Probability calculations are at the heart of the software most of us rely on daily, whether it is or iTunes recommending new products based on previous purchases, a spam filter weeding out junk e-mail or a credit card processing program searching for potentially fraudulent transactions. Making these applications faster and more accurate has generally meant throwing more number-crunching capacity at them, but one Cambridge, Mass.–based start-up claims to have developed a cheaper and more energy-efficient approach that eschews digital processing.

Rather than performing serial calculations like a digital processor, Lyric Semiconductor's probability-processing technology includes a circuit design that the company says performs probability calculations in parallel, taking up less space and using less power.

Spam filters, search engines and even genome sequence analysis applications are simultaneously checking alternatives, computing their probabilities and choosing those options that have the greatest likelihood of being correct, says Lyric vice president of product development Dave Reynolds, who developed Lyric's technology with fellow co-founder Ben Vigoda at the Massachusetts Institute of Technology (M.I.T.). "Digital computers are good at processing 1s and 0s but not at processing probabilities," he adds.

Vigoda says, "Unlike digital gates that can only take 0s and 1s as input and output 0s and 1s, Lyric's gate circuits can take inputs that are between 0s and 1s such as 0.7 or 0.234. These in-between values represent probabilities."

Lyric's first offering, unveiled Tuesday at the Flash Memory Summit and Exhibition in Santa Clara, Calif., is an advanced error-correction technology called Lyric Error Correction (LEC) for flash memory that performs with a few probability gate circuit transistors what it takes hundreds of binary digital transistors to accomplish, Reynolds says.

Slippery Slope
The demand for flash memory—used for fast, easy storage and access to information stored in cell phones, computers, digital cameras and other devices—has grown rapidly. To meet this demand for ubiquitous memory, electronics makers have had to pack in more and more data, even as they shrink the sizes of their gadgets. The downside is that one in every thousand bits stored in a flash memory comes out wrong when the memory is read, Reynolds says. As the ability to increase the volume of information improves, the number of errors will approach one wrong bit in every 100 bits, he adds.

"We've been heading down a road of using digital logic more and more. If things become complicated, we just add transistors," says Jim Handy, an analyst with the semiconductor market research firm Objective Analysis in Los Gatos, Calif. "As flash storage has progressed, it's common to have more errors, so we have needed more algorithms with fancier math and a greater number of transistors to perform the corrections."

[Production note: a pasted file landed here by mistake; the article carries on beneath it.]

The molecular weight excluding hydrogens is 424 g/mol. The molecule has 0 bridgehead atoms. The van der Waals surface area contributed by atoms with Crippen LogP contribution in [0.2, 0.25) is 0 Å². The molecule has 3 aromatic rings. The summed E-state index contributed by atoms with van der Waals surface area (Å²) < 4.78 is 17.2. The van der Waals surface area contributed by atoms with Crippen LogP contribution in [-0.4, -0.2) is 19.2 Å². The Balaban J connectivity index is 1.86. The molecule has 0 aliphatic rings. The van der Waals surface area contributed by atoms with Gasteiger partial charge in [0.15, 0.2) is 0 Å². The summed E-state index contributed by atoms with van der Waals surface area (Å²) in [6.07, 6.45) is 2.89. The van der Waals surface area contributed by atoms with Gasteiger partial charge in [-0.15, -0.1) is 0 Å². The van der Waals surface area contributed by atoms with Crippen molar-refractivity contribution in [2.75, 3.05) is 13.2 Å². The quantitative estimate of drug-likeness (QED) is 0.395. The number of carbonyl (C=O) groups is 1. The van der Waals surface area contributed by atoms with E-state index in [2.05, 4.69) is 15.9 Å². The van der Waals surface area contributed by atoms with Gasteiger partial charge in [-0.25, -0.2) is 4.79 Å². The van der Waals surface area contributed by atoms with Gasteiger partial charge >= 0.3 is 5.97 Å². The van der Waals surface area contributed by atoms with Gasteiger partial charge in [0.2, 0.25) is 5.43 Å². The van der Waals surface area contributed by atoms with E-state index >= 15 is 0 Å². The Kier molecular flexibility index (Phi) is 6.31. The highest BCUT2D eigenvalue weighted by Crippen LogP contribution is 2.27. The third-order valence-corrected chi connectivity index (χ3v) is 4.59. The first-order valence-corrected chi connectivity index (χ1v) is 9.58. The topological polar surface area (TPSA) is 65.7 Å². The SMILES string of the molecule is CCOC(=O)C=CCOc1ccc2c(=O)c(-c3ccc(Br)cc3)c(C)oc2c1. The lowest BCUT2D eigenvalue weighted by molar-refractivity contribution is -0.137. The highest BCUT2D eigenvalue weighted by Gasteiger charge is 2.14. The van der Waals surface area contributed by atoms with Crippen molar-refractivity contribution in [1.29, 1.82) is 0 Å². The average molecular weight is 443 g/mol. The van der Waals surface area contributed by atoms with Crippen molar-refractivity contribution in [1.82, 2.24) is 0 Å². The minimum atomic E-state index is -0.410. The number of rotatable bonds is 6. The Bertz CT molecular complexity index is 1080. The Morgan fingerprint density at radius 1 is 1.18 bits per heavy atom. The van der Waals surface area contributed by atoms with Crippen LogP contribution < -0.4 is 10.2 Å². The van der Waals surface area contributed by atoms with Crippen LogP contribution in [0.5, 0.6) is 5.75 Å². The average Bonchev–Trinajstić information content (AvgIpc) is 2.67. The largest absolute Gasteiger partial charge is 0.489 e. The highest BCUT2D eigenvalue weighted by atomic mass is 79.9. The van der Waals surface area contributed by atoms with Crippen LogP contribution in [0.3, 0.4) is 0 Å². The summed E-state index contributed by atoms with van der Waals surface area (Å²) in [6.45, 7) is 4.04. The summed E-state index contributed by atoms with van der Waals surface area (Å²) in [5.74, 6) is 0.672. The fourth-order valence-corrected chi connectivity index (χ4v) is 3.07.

Flash memory drives today use a microcontroller for digital error correction, but these become more complex and more expensive as flash density grows. Reynolds claims that the LEC will be 30 times smaller and consume 12 times less energy than the current generation of flash memory error correctors. Adds Vigoda, "The LEC product proves that we can build products using these probability gate circuits and bring significant value versus digital technology."

Lyric's goal is to license LEC to flash memory–makers so that they could build this new approach to error correction into their products. "We are in discussions with multiple flash vendors, but we do not have anything we can announce at this time," Reynolds says.

Probability Platform
Now that Lyric has launched its LEC the company plans to expand its probability offering by developing the general-purpose programmable probability-processing platform (GP5) by 2013. Instead of being a particular specialized fixed-function chip like the LEC, the GP5 could be used presumably by any application that deals heavily with probabilities. When computing probabilities it will do the work of a 1,000 conventional processors, such as those from Intel or AMD, Vigoda says.

Lyric, which has received more than $18 million in funding from the Defense Advanced Research Projects Agency (DARPA) to perform basic research into probability-processing technology, is also working on a programming language called Probability Synthesis to Bayesian Logic. PSBL would essentially enable a computer to offload probability-related problems to a GP5 while assigning other types of processors—central and graphics processing units, for example—to do what they do best, whether it is serving Web pages or rendering graphics. "We're not trying to solve all problems, just probability-based problems," Reynolds says.

Lyric's technology has a lot of potential, although it is difficult to know at this point whether their approach will succeed, Handy says, adding, "Lyric's approach is to go back to the starting point and not use conventional digital logic."

If successful, Lyric's probability-processing technology could greatly improve data compression and encryption (in addition to error correction), while also driving down their cost. All three functions use almost the same math, Handy says. Whereas advances in error correction have big implications for data storage, a new approach to data compression could lead to, for example, more efficient use of the radio waves and spectrum bandwidth (a boon to wireless communications). Meanwhile, enhanced encryption could make data security ubiquitous because, Handy adds, "Every connection becomes a secure connection."